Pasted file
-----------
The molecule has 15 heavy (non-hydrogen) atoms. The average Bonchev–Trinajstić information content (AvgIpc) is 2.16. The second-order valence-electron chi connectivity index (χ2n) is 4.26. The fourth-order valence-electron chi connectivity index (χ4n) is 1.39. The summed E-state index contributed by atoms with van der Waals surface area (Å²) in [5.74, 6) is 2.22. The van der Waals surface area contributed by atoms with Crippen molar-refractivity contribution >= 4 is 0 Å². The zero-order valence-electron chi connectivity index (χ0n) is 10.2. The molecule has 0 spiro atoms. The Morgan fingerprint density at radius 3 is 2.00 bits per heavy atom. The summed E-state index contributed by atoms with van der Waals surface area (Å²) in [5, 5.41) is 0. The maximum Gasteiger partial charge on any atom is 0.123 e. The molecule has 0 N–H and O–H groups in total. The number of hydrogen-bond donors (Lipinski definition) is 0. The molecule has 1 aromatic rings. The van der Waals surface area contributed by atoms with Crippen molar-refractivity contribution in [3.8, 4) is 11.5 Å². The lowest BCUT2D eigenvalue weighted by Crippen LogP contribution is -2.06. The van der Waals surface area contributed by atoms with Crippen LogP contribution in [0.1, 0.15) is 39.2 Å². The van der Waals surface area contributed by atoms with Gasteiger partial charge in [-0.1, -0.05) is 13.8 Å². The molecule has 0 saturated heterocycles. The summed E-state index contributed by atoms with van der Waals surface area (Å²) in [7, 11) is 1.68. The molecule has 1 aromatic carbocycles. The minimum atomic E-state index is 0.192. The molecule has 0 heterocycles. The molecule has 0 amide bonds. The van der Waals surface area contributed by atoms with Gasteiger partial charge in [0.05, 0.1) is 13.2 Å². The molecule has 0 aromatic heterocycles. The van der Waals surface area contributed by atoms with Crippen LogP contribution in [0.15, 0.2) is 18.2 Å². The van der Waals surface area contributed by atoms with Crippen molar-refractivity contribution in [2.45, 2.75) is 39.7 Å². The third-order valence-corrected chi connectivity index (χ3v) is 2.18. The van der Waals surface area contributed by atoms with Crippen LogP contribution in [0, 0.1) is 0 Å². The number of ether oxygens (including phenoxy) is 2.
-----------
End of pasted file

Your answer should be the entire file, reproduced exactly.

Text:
The molecule has 15 heavy (non-hydrogen) atoms. The average Bonchev–Trinajstić information content (AvgIpc) is 2.16. The second-order valence-electron chi connectivity index (χ2n) is 4.26. The fourth-order valence-electron chi connectivity index (χ4n) is 1.39. The summed E-state index contributed by atoms with van der Waals surface area (Å²) in [5.74, 6) is 2.22. The van der Waals surface area contributed by atoms with Crippen molar-refractivity contribution >= 4 is 0 Å². The zero-order valence-electron chi connectivity index (χ0n) is 10.2. The molecule has 0 spiro atoms. The Morgan fingerprint density at radius 3 is 2.00 bits per heavy atom. The summed E-state index contributed by atoms with van der Waals surface area (Å²) in [5, 5.41) is 0. The maximum Gasteiger partial charge on any atom is 0.123 e. The molecule has 0 N–H and O–H groups in total. The number of hydrogen-bond donors (Lipinski definition) is 0. The molecule has 1 aromatic rings. The van der Waals surface area contributed by atoms with Crippen molar-refractivity contribution in [3.8, 4) is 11.5 Å². The lowest BCUT2D eigenvalue weighted by Crippen LogP contribution is -2.06. The van der Waals surface area contributed by atoms with Crippen LogP contribution in [0.1, 0.15) is 39.2 Å². The van der Waals surface area contributed by atoms with Gasteiger partial charge in [-0.1, -0.05) is 13.8 Å². The molecule has 0 saturated heterocycles. The summed E-state index contributed by atoms with van der Waals surface area (Å²) in [7, 11) is 1.68. The molecule has 1 aromatic carbocycles. The minimum atomic E-state index is 0.192. The molecule has 0 heterocycles. The molecule has 0 amide bonds. The van der Waals surface area contributed by atoms with Gasteiger partial charge in [0.05, 0.1) is 13.2 Å². The molecule has 0 aromatic heterocycles. The van der Waals surface area contributed by atoms with Crippen LogP contribution in [0.15, 0.2) is 18.2 Å². The van der Waals surface area contributed by atoms with Crippen molar-refractivity contribution in [2.45, 2.75) is 39.7 Å². The third-order valence-corrected chi connectivity index (χ3v) is 2.18. The van der Waals surface area contributed by atoms with Crippen LogP contribution in [0, 0.1) is 0 Å². The number of ether oxygens (including phenoxy) is 2.